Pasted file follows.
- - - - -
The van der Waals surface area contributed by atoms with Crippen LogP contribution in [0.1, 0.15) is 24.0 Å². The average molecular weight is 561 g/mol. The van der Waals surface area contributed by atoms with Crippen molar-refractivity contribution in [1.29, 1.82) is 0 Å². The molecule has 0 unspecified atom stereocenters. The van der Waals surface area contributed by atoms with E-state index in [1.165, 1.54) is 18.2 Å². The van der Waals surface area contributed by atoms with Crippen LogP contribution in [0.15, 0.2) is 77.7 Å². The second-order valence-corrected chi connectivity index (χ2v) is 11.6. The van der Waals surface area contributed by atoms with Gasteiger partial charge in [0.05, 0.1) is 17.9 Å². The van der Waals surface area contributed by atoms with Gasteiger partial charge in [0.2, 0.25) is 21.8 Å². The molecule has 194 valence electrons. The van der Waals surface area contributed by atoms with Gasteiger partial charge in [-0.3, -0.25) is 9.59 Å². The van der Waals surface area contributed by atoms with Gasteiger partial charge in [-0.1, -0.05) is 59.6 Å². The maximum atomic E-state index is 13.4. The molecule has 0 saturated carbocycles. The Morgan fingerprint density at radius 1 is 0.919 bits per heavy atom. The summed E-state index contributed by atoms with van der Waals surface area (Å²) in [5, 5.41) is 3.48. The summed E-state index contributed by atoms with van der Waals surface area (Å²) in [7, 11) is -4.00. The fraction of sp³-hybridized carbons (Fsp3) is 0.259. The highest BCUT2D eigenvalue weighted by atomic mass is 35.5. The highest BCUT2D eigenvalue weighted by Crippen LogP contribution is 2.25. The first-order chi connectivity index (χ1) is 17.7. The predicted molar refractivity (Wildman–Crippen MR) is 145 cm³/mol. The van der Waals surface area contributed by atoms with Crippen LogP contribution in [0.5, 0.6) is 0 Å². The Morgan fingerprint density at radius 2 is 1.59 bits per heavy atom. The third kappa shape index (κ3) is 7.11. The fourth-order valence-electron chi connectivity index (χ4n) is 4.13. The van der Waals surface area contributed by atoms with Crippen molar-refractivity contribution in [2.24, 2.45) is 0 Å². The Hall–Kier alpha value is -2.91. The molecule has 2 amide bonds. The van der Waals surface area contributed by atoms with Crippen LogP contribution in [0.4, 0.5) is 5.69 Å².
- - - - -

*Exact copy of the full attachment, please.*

The van der Waals surface area contributed by atoms with Crippen LogP contribution in [0.1, 0.15) is 24.0 Å². The average molecular weight is 561 g/mol. The van der Waals surface area contributed by atoms with Crippen molar-refractivity contribution in [1.29, 1.82) is 0 Å². The molecule has 0 unspecified atom stereocenters. The van der Waals surface area contributed by atoms with E-state index in [1.165, 1.54) is 18.2 Å². The van der Waals surface area contributed by atoms with Crippen LogP contribution in [0.15, 0.2) is 77.7 Å². The second-order valence-corrected chi connectivity index (χ2v) is 11.6. The van der Waals surface area contributed by atoms with Gasteiger partial charge in [0.05, 0.1) is 17.9 Å². The van der Waals surface area contributed by atoms with Gasteiger partial charge in [0.2, 0.25) is 21.8 Å². The molecule has 194 valence electrons. The van der Waals surface area contributed by atoms with Gasteiger partial charge in [-0.3, -0.25) is 9.59 Å². The van der Waals surface area contributed by atoms with Gasteiger partial charge in [-0.1, -0.05) is 59.6 Å². The maximum atomic E-state index is 13.4. The molecule has 0 saturated carbocycles. The Morgan fingerprint density at radius 1 is 0.919 bits per heavy atom. The summed E-state index contributed by atoms with van der Waals surface area (Å²) in [5, 5.41) is 3.48. The summed E-state index contributed by atoms with van der Waals surface area (Å²) in [7, 11) is -4.00. The fraction of sp³-hybridized carbons (Fsp3) is 0.259. The highest BCUT2D eigenvalue weighted by atomic mass is 35.5. The highest BCUT2D eigenvalue weighted by Crippen LogP contribution is 2.25. The first-order chi connectivity index (χ1) is 17.7. The predicted molar refractivity (Wildman–Crippen MR) is 145 cm³/mol. The van der Waals surface area contributed by atoms with Crippen LogP contribution in [0.5, 0.6) is 0 Å². The Morgan fingerprint density at radius 2 is 1.59 bits per heavy atom. The third kappa shape index (κ3) is 7.11. The fourth-order valence-electron chi connectivity index (χ4n) is 4.13. The van der Waals surface area contributed by atoms with Crippen molar-refractivity contribution in [2.24, 2.45) is 0 Å². The Hall–Kier alpha value is -2.91. The molecule has 2 amide bonds. The van der Waals surface area contributed by atoms with Crippen LogP contribution in [0.4, 0.5) is 5.69 Å².